HD-logoRole: Solo designer
Platform: Physical
Duration: October 2012



How to play

Hyper✶Drive is a two- to six-player board game in which players are competing with one another to be the first to reach the center of the board and take control of the hyperdrive. Players alter the state of the board and their ship with distortion technology to advance or to harass their opponents using Distortion Cards from a shared deck.





Hyper✶Drive is meant to be a game that can be learned and played quickly. The rules are extremely simple to learn, but have enough strategic depth to them that players can develop their own strategies. Like Apples to Apples or We Didn’t Playtest This At All, Hyper✶Drive can be played for a few rounds without being a time sink. There are also alternate rules with Hyper✶Drive that add a variety of game modes to spice things up a bit such as survival mode. In this alternate method of playing, a player doesn’t win when they reach the center of the board. Instead, when there is one player left that hasn’t reached the center, they are eliminated. A new round then starts without that player, and the game continues until only one person remains.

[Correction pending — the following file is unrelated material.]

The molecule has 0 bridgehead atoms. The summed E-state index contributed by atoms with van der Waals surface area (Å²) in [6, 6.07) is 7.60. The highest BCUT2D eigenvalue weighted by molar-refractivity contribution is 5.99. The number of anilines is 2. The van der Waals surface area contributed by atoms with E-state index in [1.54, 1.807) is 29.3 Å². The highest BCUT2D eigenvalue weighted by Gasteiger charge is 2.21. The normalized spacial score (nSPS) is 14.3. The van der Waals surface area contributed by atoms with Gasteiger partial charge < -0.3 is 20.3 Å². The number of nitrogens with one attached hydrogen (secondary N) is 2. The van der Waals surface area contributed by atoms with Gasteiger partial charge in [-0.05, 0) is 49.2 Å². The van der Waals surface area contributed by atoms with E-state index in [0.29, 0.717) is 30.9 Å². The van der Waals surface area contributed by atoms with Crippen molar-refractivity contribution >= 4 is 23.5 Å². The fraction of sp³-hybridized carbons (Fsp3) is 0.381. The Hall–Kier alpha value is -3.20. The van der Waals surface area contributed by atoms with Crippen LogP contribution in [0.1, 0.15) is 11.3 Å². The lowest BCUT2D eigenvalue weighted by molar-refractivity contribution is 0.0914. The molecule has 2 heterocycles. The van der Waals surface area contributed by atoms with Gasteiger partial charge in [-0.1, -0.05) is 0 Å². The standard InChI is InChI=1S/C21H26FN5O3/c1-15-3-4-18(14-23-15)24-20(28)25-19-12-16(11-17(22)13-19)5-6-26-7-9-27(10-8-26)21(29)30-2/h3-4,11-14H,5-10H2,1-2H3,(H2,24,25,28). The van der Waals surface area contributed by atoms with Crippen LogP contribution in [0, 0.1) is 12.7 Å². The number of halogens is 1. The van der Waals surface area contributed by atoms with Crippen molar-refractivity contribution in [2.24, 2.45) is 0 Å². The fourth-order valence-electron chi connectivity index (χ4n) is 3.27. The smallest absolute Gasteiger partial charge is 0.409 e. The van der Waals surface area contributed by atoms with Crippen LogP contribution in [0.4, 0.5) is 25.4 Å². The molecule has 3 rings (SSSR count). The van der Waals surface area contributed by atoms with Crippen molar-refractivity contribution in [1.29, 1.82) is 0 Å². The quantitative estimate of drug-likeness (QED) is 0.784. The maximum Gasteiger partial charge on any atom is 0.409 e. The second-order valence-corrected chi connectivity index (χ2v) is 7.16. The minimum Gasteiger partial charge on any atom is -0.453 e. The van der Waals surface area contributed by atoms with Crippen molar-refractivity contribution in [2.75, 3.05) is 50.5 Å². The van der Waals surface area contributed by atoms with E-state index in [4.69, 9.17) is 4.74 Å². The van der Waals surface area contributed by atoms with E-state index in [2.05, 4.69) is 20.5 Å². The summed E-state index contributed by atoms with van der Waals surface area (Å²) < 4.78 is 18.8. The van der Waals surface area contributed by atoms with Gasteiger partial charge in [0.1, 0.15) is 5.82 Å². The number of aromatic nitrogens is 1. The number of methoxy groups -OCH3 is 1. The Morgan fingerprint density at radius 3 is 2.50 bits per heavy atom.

Distortion Cards and Movement


Distortion Cards

Distortion Cards are used to influence players and the game board. There are two types: Distortion Signatures and Distortion Fields. When a player uses a Distortion Signature, they change their own color to that displayed on the card. When a player uses a Distortion Field, they place the appropriate number and color of tiles on the board, as displayed on the card.

When a player reaches the movement phase of their turn, they may choose to move or not. If a player does decide to move, they can travel along any number of tiles in an unbroken line, so long as they meet the color requirements for all of the tiles they wish to pass over. Any player can travel over white tiles, regardless of color, and if a player is either of the colors displayed on a dual-colored tile, it is a legal move for them.


Hyper✶Drive was the first board game I designed since starting college, and I wasn’t sure what I wanted to do at first. I knew that I wanted to call it Hyper✶Drive for some reason, and after a few failed ideas, I came up with switching colors to move on a board. Then came the idea that the players were controlling ships to escape a dangerous area of space. After rejecting that I settled with the idea that players would be controlling scouting vessels searching for advanced technology in the far reaches of space. To introduce an interesting way of changing the board and player status, I came up with the Distortion Cards which were well-received in testing. As a first serious board game project, I think that Hyper✶Drive